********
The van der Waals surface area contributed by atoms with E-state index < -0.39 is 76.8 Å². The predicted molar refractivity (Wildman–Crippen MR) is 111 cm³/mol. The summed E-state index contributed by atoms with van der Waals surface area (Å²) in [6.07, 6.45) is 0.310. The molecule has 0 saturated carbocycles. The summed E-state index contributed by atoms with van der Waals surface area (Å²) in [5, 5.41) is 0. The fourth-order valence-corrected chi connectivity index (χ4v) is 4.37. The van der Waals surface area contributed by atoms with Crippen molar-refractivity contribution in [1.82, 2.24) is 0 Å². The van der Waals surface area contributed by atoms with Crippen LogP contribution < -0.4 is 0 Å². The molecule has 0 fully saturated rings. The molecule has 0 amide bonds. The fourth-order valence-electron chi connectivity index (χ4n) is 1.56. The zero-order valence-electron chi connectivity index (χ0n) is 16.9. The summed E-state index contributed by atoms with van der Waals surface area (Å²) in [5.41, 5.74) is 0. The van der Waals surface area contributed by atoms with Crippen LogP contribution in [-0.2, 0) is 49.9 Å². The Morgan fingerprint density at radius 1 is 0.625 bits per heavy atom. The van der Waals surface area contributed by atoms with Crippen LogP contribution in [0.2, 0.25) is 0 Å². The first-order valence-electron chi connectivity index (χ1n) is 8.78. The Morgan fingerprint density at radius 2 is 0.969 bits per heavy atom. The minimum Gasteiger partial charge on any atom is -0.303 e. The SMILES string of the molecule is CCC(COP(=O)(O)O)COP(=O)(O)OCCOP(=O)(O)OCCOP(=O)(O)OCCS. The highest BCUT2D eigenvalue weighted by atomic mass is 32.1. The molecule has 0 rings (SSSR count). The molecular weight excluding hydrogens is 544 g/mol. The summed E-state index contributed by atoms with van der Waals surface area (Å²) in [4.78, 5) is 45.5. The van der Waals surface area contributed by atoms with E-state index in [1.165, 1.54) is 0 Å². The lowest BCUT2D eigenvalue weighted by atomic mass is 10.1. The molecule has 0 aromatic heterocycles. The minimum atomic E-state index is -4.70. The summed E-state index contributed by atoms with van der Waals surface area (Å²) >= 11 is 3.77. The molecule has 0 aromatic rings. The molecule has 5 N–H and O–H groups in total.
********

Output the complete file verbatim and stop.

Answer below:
The van der Waals surface area contributed by atoms with E-state index < -0.39 is 76.8 Å². The predicted molar refractivity (Wildman–Crippen MR) is 111 cm³/mol. The summed E-state index contributed by atoms with van der Waals surface area (Å²) in [6.07, 6.45) is 0.310. The molecule has 0 saturated carbocycles. The summed E-state index contributed by atoms with van der Waals surface area (Å²) in [5, 5.41) is 0. The fourth-order valence-corrected chi connectivity index (χ4v) is 4.37. The van der Waals surface area contributed by atoms with Crippen molar-refractivity contribution in [1.82, 2.24) is 0 Å². The van der Waals surface area contributed by atoms with Crippen LogP contribution < -0.4 is 0 Å². The molecule has 0 fully saturated rings. The molecule has 0 amide bonds. The fourth-order valence-electron chi connectivity index (χ4n) is 1.56. The zero-order valence-electron chi connectivity index (χ0n) is 16.9. The summed E-state index contributed by atoms with van der Waals surface area (Å²) in [5.41, 5.74) is 0. The van der Waals surface area contributed by atoms with Crippen LogP contribution in [-0.2, 0) is 49.9 Å². The Morgan fingerprint density at radius 1 is 0.625 bits per heavy atom. The van der Waals surface area contributed by atoms with Crippen LogP contribution in [0.2, 0.25) is 0 Å². The first-order valence-electron chi connectivity index (χ1n) is 8.78. The Morgan fingerprint density at radius 2 is 0.969 bits per heavy atom. The minimum Gasteiger partial charge on any atom is -0.303 e. The SMILES string of the molecule is CCC(COP(=O)(O)O)COP(=O)(O)OCCOP(=O)(O)OCCOP(=O)(O)OCCS. The highest BCUT2D eigenvalue weighted by atomic mass is 32.1. The molecule has 0 rings (SSSR count). The molecular weight excluding hydrogens is 544 g/mol. The summed E-state index contributed by atoms with van der Waals surface area (Å²) in [4.78, 5) is 45.5. The van der Waals surface area contributed by atoms with E-state index in [1.165, 1.54) is 0 Å². The lowest BCUT2D eigenvalue weighted by atomic mass is 10.1. The molecule has 0 aromatic heterocycles. The minimum atomic E-state index is -4.70. The summed E-state index contributed by atoms with van der Waals surface area (Å²) >= 11 is 3.77. The molecule has 0 aromatic rings. The molecule has 5 N–H and O–H groups in total.